Eric Boateng doesn’t turn 26 until November. That doesn’t mean he’s not a member of Great Britain’s veteran club.

The Londoner still retains his boyish face and that playful enthusiasm we first saw in his teens when he was just a kid, playing at Brixton, wondering what might be. One year out of college in Arizona, he still has the rough edges of any rookie, working his way up the ladder, discovering on which rung he really belongs.

Yet the 6’10” forward has looked a more mature incarnation in GB colours this summer than ever more, his appearance just as likely to present intense concentration as a smile. He is, almost incredibly, one of the few survivors of the team’s inaugural campaign in European Division B of 2006, when thoughts of featuring in major tournaments – the Olympics included – still seemed far far away. He got a DNP in the very first competitive game, against Slovakia. As Chris Finch’s side prepare to pack for Lithuania, that no longer seems his likely fate.

“It was a new experience for me, my first year playing professionally,” he recalls of a season where his time, after a pre-season flirtation with the NBA, was divided between Idaho and Austin.

“I had a good camp with Denver – that was a good experience. I went into the D-League and I tried to just immerse myself and learn as much as possible. I feel like I came out a different player than at the beginning. I felt I learnt a lot of about myself and the game, which can only help me this summer and beyond. I just have to continue to get better and work and learn.”

Critics have bemoaned that his college career – which stalled at Duke and declined to truly ignite at Arizona State – had not advanced his raw talent as much as it deserved. His D-League numbers were far from spectacular. Yet in recent weeks, in Britain’s series of friendlies, there have been more flashes than ever of the potential within.

Boateng has elevated this summer (Map Photos)

That he survived camp with the Nuggets last autumn until the final cuts suggested that he could hold his own in better company. A certain lock in Finch’s 12-man squad (and a potential starter if Dan Clark’s injury rules him out), he has shown new-found offensive skills and visible defensive smarts.

Whatever it takes, he says. He has a mission statement, of sorts. “Making a positive impact in any game that I play, where it’s on the defensive end, the offensive end, my whole role is to push GB closer to a win. Whatever I have to do to make that happen, I’ll be focused on.”

With trust comes responsibility. Where he was once a boy among men, this is set to be the youngest GB squad he will have known. Names like Andrew Lawrence were not supposed to make it but they will. Even the likes of Ogo Adegboye and Matt Bryan-Amaning, two others on the bubble, are fresh out of university and with a lot to learn.

The vibe has changed. “We have a lot of younger guys coming through the system,” Boateng observes. “But we also have veteran guys who have been there for a couple of years. We’re at the point now where we know each other well, we all get a long and I enjoy spending time with my team-mates. I feel lucky I have that.”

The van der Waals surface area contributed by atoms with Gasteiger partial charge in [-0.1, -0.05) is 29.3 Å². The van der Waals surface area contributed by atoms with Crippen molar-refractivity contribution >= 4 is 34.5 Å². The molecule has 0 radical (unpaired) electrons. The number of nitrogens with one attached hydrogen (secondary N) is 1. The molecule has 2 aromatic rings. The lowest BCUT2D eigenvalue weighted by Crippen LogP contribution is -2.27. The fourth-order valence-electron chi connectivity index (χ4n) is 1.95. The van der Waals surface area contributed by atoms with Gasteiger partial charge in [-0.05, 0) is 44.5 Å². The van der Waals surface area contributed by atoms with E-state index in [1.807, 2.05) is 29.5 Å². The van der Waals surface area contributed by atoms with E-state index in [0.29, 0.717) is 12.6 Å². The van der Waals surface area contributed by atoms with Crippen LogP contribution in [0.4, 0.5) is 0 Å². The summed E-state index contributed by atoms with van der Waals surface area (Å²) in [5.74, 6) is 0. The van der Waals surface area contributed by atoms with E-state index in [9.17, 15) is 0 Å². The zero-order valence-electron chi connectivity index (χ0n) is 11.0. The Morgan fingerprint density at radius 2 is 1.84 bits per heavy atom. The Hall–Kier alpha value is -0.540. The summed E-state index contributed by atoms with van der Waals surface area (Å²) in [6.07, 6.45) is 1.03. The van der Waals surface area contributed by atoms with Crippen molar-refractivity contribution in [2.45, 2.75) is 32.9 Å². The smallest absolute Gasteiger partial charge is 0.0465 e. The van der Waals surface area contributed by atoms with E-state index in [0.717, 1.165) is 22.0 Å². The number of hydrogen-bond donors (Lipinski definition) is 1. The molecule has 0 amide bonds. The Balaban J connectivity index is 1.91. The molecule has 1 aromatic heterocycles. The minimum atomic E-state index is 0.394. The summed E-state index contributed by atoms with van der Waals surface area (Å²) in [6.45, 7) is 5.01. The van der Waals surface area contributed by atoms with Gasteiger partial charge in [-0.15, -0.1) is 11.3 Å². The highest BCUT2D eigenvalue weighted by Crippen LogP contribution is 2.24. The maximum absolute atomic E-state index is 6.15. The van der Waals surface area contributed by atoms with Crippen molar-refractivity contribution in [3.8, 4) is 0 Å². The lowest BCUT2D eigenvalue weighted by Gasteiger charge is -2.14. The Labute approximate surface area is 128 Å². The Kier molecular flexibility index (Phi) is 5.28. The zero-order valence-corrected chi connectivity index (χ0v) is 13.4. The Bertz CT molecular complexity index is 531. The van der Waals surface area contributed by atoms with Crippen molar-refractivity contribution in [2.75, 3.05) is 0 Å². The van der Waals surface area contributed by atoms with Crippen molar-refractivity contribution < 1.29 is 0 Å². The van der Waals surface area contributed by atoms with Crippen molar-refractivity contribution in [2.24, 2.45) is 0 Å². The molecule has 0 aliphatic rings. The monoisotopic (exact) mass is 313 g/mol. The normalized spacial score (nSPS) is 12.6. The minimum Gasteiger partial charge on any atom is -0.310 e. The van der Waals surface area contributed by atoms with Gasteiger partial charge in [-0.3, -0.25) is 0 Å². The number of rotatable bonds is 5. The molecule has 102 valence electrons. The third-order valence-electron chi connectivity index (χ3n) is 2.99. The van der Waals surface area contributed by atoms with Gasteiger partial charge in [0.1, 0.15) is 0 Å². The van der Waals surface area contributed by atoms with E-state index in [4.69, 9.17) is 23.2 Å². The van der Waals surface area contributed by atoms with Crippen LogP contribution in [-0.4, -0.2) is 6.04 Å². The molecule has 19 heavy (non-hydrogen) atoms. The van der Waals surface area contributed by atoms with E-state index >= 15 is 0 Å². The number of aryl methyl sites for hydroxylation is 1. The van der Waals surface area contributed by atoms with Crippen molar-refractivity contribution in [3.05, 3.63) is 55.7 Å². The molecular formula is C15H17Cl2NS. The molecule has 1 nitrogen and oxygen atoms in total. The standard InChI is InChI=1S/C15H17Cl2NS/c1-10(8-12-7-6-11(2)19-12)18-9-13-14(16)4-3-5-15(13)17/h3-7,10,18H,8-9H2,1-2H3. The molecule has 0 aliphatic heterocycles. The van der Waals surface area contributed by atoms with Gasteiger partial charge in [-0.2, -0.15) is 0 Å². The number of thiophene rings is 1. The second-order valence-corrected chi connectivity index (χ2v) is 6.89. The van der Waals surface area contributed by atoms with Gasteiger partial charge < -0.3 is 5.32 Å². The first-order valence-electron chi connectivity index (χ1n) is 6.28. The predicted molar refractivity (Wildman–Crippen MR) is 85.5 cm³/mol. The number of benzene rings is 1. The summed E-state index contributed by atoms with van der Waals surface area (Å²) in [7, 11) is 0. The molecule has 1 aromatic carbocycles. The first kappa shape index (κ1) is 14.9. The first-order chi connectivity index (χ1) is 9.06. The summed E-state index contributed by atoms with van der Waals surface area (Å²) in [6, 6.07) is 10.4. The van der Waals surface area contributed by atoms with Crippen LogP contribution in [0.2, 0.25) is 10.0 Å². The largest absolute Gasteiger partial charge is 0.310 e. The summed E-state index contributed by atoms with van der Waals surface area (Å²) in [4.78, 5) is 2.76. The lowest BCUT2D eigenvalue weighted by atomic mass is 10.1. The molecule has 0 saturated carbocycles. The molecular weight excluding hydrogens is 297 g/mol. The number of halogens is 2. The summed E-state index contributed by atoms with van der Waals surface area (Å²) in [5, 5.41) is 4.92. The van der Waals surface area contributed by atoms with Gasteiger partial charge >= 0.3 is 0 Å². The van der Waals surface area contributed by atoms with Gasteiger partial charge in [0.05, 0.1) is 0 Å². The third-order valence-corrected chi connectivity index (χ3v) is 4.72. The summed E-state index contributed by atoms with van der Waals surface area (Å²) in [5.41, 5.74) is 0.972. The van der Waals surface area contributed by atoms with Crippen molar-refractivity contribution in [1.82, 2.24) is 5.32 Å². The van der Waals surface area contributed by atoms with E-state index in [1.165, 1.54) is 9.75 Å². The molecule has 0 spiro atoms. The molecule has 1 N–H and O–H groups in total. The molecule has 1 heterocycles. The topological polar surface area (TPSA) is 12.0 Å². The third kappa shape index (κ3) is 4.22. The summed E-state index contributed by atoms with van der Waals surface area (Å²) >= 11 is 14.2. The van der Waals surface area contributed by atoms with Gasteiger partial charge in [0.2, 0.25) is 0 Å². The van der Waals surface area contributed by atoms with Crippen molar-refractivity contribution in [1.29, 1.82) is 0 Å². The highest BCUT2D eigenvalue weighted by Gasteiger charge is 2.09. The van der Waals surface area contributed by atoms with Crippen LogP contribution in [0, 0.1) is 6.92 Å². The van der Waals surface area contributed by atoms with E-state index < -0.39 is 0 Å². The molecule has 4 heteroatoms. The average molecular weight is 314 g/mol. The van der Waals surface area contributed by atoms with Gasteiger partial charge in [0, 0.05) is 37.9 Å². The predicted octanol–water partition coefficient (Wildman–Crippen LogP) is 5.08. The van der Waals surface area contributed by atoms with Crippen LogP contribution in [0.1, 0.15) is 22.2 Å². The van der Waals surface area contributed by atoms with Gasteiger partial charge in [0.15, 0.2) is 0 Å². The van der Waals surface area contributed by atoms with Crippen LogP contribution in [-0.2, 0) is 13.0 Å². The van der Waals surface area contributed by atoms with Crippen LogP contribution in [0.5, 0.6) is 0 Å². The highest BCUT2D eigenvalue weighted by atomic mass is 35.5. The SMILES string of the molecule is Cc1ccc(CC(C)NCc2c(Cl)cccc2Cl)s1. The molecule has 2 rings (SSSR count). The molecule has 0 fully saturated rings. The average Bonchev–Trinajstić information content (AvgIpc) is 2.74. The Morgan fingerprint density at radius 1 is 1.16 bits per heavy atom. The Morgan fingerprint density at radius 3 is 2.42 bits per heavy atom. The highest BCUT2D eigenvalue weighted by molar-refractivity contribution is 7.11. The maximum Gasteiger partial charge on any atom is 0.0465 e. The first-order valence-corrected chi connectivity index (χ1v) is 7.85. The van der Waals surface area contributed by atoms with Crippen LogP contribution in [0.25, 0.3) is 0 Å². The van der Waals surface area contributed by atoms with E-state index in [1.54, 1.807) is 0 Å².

He has readily taken on a mentoring role, perhaps a more subtle one than Drew Sullivan, Luol Deng and Robert Archibald but a still vital presence as GB prepares for its second successive EuroBasket – and the daunting prospect of an opener next Wednesday against the hosts, as well as planning to face Portugal who took the group’s vacant spot after finishing second to Finland in the additional qualifying tournament.

“There is definitely responsibility when you’re an older guy to firstly do the right things, and then be at your best, so the younger guys can follow by example,” he states.

“You have to be available to give advice. The younger guys don’t have to necessarily approach you. You can give encouragement or spot things ahead of time. It’s about finding the right balance.”

The late arrival of Deng, his fellow Brixton alumnus, has meant a more intense final week of practice in Surrey than either the coaching staff or players would have sought. The offense is being fully installed. Some of the new faces will get to learn the nuances of the Chicago Bulls forward, and where he will be at his most effective.

“I feel like, for those who have been here, the approach has been that of being serious about what we’re doing, being committed and concentrated. Since Luol has come it hasn’t been any different,” Boateng reveals.

“We actually had two practices with Luol (at the Olympic venue). There was just an issue of us continuing to work on what we do. We have to prepare and develop but it’s been fine with Luol coming.”

Last week’s tournament at the Olympic Park was a learning experience for all. Finch, pragmatic as a realist, was quick to point out the futility of defeat, despite the plaudits. There were too many mistakes and break-downs. Boateng – who remains a free agent and undecided on which side of the Atlantic he might spend next season – has enough knowledge of the international stage, and of the opponents awaiting next week, to ascertain that there is no margin for such errors.

“We have to be more composed,” he acknowledges. “We have to be focused on the game plan, which Coach Finch gives us. We learnt a lot about ourselves when we were at the Olympic centre so we can use our experience. I think the key to our competition last week was to draw from our experience.

“Our hope is to use that as a stepping stone to make us better – and to learn from it.”

That has become Boateng’s calling card this summer. No longer the innocent, Britain needs him to step up. I’m ready, he says. So must everyone else be.

“It’s a tough group. We are just going to have to be more prepared and focused than ever. The guys are aware of that. We have to give our best effort, for 40 minutes, in every game.”

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